For me, it’s when I cry.
When I start to tear up, I know the moment I’m in with one of my children is hugely important in their theological education. This is because I am most likely to shed tears in three different situations: when they’ve sinned, I’ve sinned, or we’re facing a tragedy.
It is in those three types of moments that you and I need to be most mindful of the theology we are teaching our children, be it intentional or not. As I’ve said before, I think we make the theological education of our kids harder than it needs to be, but that does not negate the importance of it, especially in these pivotal moments.
The three most important times to teach theology to your kids is when they mess up, when you mess up, and when the world is messed up.
When they mess up
It could be anything from arguing with their brother or sister to massive teenage rebellion. In those moments, when they have sinned, we are either going to reinforce a false view of God or continue to develop within them a biblical mindset.
We can make two crucial mistakes at this point—undercut the seriousness of sin or downplay the power of forgiveness.
I’ve written before about why our kids never say, “I’m sorry.” They have to ask the offended person to forgive them. That better represents the gospel as we don’t simply tell Jesus we are sorry, we confess our sin and place our trust in the relationship we have with Him.
But we can also punish harshly (and unbiblically) when we fail to discipline with redemption in mind. This often happens when we are responding to their actions based on how it could affect our reputation and not their sanctification.
They should leave these times of failure recognizing that sin matters more than they’d like to admit, but forgiveness is available more than they’d dare to dream.
When you mess up
In some ways, I hate these moments the most. I lost my temper, was short with my wife or any number of other things. I sinned and my kids were there to see it. What should I do?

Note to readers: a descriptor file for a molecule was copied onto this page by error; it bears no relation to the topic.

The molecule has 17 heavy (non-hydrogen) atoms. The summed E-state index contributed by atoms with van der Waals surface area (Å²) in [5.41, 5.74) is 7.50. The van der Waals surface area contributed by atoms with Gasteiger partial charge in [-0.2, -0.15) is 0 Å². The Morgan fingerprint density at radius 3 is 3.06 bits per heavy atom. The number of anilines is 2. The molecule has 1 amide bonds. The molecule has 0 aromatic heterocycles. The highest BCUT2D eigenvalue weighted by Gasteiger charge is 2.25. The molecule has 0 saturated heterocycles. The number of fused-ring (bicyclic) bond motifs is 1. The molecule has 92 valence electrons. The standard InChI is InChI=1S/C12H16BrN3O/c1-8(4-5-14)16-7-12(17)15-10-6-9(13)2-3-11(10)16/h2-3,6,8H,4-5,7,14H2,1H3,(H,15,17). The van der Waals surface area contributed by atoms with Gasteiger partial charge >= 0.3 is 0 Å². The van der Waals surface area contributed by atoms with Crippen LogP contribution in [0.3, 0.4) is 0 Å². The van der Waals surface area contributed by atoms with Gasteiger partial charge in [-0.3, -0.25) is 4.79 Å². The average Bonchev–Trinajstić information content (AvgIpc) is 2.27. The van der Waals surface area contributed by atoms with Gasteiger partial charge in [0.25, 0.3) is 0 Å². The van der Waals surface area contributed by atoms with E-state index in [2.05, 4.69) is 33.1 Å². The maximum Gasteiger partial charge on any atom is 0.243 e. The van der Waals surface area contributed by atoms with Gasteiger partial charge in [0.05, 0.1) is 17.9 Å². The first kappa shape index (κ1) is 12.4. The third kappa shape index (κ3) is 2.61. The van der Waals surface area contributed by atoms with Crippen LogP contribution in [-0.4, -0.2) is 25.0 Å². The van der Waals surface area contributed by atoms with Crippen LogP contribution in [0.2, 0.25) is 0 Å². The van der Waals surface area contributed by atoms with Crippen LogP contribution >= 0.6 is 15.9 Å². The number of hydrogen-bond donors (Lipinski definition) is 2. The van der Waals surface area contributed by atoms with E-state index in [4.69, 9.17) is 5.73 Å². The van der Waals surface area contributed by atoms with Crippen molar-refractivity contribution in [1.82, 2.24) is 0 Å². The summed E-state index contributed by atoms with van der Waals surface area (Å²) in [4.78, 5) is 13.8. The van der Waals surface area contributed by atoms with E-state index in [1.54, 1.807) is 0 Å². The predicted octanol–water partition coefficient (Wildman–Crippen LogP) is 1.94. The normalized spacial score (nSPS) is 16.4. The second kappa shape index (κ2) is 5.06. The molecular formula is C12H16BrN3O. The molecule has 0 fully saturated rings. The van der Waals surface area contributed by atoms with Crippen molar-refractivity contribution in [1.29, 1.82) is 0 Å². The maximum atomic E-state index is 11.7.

For most of us, our natural instinct is to deny or downplay our mistake. For some reason, we believe that we must maintain some aura of perfection as a parent.
If we let them know we make mistakes as a parent, they’ll stop listening to us. It will give them a reason to not believe us or take us seriously.
That’s often what we think, but we are completely wrong. In fact, the opposite is true. Your kids know you mess up and pretending otherwise actually does cause them to doubt your honesty and integrity.
Instead, show your children that you need grace and forgiveness just as much as they do. Model for them a life of repentance by asking their forgiveness when you wrong them.
When the world is messed up
I’ve wrestled before with what you say to your children in the midst of a tragedy. The only solution I know is that you continue to tell them the only thing that brings sense to this world—the gospel.
I can still see the wide eyes of my sons as they sat on the steps of our apartment while I told them their grandfather had passed away. In that moment, we rested in the gospel, trusting in our good God during a horrible time.
So often we try to shield them and their theological beliefs from the brute facts of this fallen world. But what good does that do when they still face the reality of the fall on a regular basis?
Our children need to know the gospel is not just for happy celebrations with family and friends, but also for the tear-soaked pillows of grief or the pain piercing their heart from betrayal.
They can take comfort in the fact that they worship a God who is acquainted with suffering and loss. He knows what pain and rejection feels like.
But above all that, they can maintain joy knowing that God has not merely faced death—He has conquered it. While death appears to be a ravaging monster devouring anyone in it’s path, it is, in fact, a defeated foe.
You can (and you should) teach your children theology. But the most important times to do so are not when things are easy and you feel like you have all the answers.
Our kids need to know the God we say we worship is big enough to handle all that we face. They need to know that no matter if they mess up, we mess up or this world messes up, Christ is still on His throne and He still loves us.
Teaching your kids theology is easier than you think, but more important than you could imagine.